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haughty
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The Mill on the Floss
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haughty
Used In
The Mill on the Floss
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  • "That’s nonsense!" said Maggie, tossing her head haughtily, and turning away, with the tears springing in her eyes.
  • I am afraid he hated Mrs. Stelling, and contracted a lasting dislike to pale blond ringlets and broad plaits, as directly associated with haughtiness of manner, and a frequent reference to other people’s "duty."
  • "What do you mean?" answered Philip, haughtily.
  • "Leave me to myself, if you please," she said, with impetuous haughtiness, "and for the future avoid me."
  • Good Mrs. Moss, rather nervous in the presence of this apparently haughty gentleman, was inwardly wondering whether she would be doing right or wrong to invite him again to leave his horse and walk in, when Maggie, feeling all the embarrassment of the situation, and unable to say anything, put on her bonnet, and turned to walk toward the gate.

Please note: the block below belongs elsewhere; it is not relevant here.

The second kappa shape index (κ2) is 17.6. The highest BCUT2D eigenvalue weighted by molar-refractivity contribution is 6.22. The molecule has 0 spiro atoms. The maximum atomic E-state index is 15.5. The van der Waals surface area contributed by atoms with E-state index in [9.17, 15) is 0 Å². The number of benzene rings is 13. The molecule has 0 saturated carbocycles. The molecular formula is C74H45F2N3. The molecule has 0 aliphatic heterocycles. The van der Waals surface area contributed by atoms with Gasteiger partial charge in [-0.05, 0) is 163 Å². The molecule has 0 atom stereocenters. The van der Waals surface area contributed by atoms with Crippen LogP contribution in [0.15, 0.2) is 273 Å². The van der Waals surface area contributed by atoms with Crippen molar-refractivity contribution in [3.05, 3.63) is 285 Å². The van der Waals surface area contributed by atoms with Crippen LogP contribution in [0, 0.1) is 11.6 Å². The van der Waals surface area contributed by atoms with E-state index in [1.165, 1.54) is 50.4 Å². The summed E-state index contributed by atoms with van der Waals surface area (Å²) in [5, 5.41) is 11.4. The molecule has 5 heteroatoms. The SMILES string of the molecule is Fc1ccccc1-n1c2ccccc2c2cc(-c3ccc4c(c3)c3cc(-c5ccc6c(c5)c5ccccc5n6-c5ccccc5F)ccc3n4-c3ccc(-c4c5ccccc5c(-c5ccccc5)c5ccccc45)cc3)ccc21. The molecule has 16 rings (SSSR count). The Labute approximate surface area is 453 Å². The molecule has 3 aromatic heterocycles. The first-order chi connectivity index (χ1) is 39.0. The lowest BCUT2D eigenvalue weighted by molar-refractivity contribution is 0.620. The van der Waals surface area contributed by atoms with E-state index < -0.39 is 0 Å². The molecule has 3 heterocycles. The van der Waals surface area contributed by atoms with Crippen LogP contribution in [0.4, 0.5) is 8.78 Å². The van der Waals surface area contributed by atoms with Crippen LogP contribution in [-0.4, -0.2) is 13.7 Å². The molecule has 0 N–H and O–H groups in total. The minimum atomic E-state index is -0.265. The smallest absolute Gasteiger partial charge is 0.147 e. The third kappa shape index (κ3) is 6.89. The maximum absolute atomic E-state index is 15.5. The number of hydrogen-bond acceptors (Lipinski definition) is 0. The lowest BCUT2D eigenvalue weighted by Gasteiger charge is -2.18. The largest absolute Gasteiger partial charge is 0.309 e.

• Maggie paused a moment; then, determined to make an end of Tom’s right to accuse her of deceit, she said haughtily: "No, not quite all.
  • "Tulliver," said Wakem, abruptly, in a haughtier tone than usual, "what a fool’s trick you did,—spreading those hard lumps on that Far Close!
  • Not a word was spoken till they were out in the lane, and had walked four or five yards, when Maggie, who had been looking straight before her all the while, turned again to walk back, saying, with haughty resentment,— "There is no need for me to go any farther.

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  • It is a story about a haughty princess who has a great fall.
  • She has that haughty, rich and entitled attitude.

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